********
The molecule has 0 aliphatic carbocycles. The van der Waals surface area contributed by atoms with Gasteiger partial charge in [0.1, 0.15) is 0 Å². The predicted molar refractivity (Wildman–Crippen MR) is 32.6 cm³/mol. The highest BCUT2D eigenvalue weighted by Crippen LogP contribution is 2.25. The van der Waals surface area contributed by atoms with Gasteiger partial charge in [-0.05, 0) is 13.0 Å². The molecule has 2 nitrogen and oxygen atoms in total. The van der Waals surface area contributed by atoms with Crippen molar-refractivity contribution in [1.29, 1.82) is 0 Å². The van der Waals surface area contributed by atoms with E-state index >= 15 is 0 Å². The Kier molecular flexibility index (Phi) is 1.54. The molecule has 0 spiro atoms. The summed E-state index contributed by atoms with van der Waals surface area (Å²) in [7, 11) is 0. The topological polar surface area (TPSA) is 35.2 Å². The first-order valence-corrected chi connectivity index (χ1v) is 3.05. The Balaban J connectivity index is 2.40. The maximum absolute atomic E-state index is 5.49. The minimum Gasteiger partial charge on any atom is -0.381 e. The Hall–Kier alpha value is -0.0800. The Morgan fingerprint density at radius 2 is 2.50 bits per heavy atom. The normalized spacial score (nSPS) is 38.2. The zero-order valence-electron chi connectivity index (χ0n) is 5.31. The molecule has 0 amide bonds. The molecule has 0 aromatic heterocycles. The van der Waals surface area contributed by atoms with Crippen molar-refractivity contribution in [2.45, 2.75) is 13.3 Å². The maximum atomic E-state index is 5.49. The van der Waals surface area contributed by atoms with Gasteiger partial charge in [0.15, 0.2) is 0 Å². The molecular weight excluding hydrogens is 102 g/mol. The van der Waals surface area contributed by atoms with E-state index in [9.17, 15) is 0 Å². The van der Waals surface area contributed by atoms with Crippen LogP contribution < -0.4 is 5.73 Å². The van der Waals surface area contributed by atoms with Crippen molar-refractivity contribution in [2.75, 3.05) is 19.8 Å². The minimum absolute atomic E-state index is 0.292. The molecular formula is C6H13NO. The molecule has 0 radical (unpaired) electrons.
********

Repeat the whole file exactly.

The molecule has 0 aliphatic carbocycles. The van der Waals surface area contributed by atoms with Gasteiger partial charge in [0.1, 0.15) is 0 Å². The predicted molar refractivity (Wildman–Crippen MR) is 32.6 cm³/mol. The highest BCUT2D eigenvalue weighted by Crippen LogP contribution is 2.25. The van der Waals surface area contributed by atoms with Gasteiger partial charge in [-0.05, 0) is 13.0 Å². The molecule has 2 nitrogen and oxygen atoms in total. The van der Waals surface area contributed by atoms with Crippen molar-refractivity contribution in [1.29, 1.82) is 0 Å². The van der Waals surface area contributed by atoms with E-state index >= 15 is 0 Å². The Kier molecular flexibility index (Phi) is 1.54. The molecule has 0 spiro atoms. The summed E-state index contributed by atoms with van der Waals surface area (Å²) in [7, 11) is 0. The topological polar surface area (TPSA) is 35.2 Å². The first-order valence-corrected chi connectivity index (χ1v) is 3.05. The Balaban J connectivity index is 2.40. The maximum absolute atomic E-state index is 5.49. The minimum Gasteiger partial charge on any atom is -0.381 e. The Hall–Kier alpha value is -0.0800. The Morgan fingerprint density at radius 2 is 2.50 bits per heavy atom. The normalized spacial score (nSPS) is 38.2. The zero-order valence-electron chi connectivity index (χ0n) is 5.31. The molecule has 0 amide bonds. The molecule has 0 aromatic heterocycles. The van der Waals surface area contributed by atoms with Crippen molar-refractivity contribution in [2.45, 2.75) is 13.3 Å². The maximum atomic E-state index is 5.49. The van der Waals surface area contributed by atoms with Gasteiger partial charge in [0.15, 0.2) is 0 Å². The molecular weight excluding hydrogens is 102 g/mol. The van der Waals surface area contributed by atoms with E-state index in [9.17, 15) is 0 Å². The van der Waals surface area contributed by atoms with Crippen LogP contribution < -0.4 is 5.73 Å². The van der Waals surface area contributed by atoms with Crippen molar-refractivity contribution in [2.75, 3.05) is 19.8 Å². The minimum absolute atomic E-state index is 0.292. The molecular formula is C6H13NO. The molecule has 0 radical (unpaired) electrons.